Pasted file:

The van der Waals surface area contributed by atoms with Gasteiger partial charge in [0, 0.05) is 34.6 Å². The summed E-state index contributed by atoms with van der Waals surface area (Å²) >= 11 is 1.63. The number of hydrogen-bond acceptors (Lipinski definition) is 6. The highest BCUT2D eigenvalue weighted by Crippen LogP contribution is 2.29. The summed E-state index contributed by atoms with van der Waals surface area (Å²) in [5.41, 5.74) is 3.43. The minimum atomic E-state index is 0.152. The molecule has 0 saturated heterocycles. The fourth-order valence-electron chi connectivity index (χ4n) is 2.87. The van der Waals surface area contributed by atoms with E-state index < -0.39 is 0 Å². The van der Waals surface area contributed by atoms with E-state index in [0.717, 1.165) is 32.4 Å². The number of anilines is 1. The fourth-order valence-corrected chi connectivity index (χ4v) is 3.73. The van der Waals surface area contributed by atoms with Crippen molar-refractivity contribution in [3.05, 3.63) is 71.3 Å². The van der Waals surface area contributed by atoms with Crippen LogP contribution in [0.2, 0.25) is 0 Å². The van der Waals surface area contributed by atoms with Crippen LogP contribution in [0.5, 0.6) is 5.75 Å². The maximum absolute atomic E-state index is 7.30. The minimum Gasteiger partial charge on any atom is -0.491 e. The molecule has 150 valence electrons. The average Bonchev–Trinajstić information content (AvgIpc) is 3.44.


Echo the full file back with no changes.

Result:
The van der Waals surface area contributed by atoms with Gasteiger partial charge in [0, 0.05) is 34.6 Å². The summed E-state index contributed by atoms with van der Waals surface area (Å²) >= 11 is 1.63. The number of hydrogen-bond acceptors (Lipinski definition) is 6. The highest BCUT2D eigenvalue weighted by Crippen LogP contribution is 2.29. The summed E-state index contributed by atoms with van der Waals surface area (Å²) in [5.41, 5.74) is 3.43. The minimum atomic E-state index is 0.152. The molecule has 0 saturated heterocycles. The fourth-order valence-electron chi connectivity index (χ4n) is 2.87. The van der Waals surface area contributed by atoms with E-state index < -0.39 is 0 Å². The van der Waals surface area contributed by atoms with E-state index in [0.717, 1.165) is 32.4 Å². The number of anilines is 1. The fourth-order valence-corrected chi connectivity index (χ4v) is 3.73. The van der Waals surface area contributed by atoms with Crippen molar-refractivity contribution in [3.05, 3.63) is 71.3 Å². The van der Waals surface area contributed by atoms with Crippen LogP contribution in [0.2, 0.25) is 0 Å². The van der Waals surface area contributed by atoms with Crippen LogP contribution in [0.5, 0.6) is 5.75 Å². The maximum absolute atomic E-state index is 7.30. The minimum Gasteiger partial charge on any atom is -0.491 e. The molecule has 150 valence electrons. The average Bonchev–Trinajstić information content (AvgIpc) is 3.44.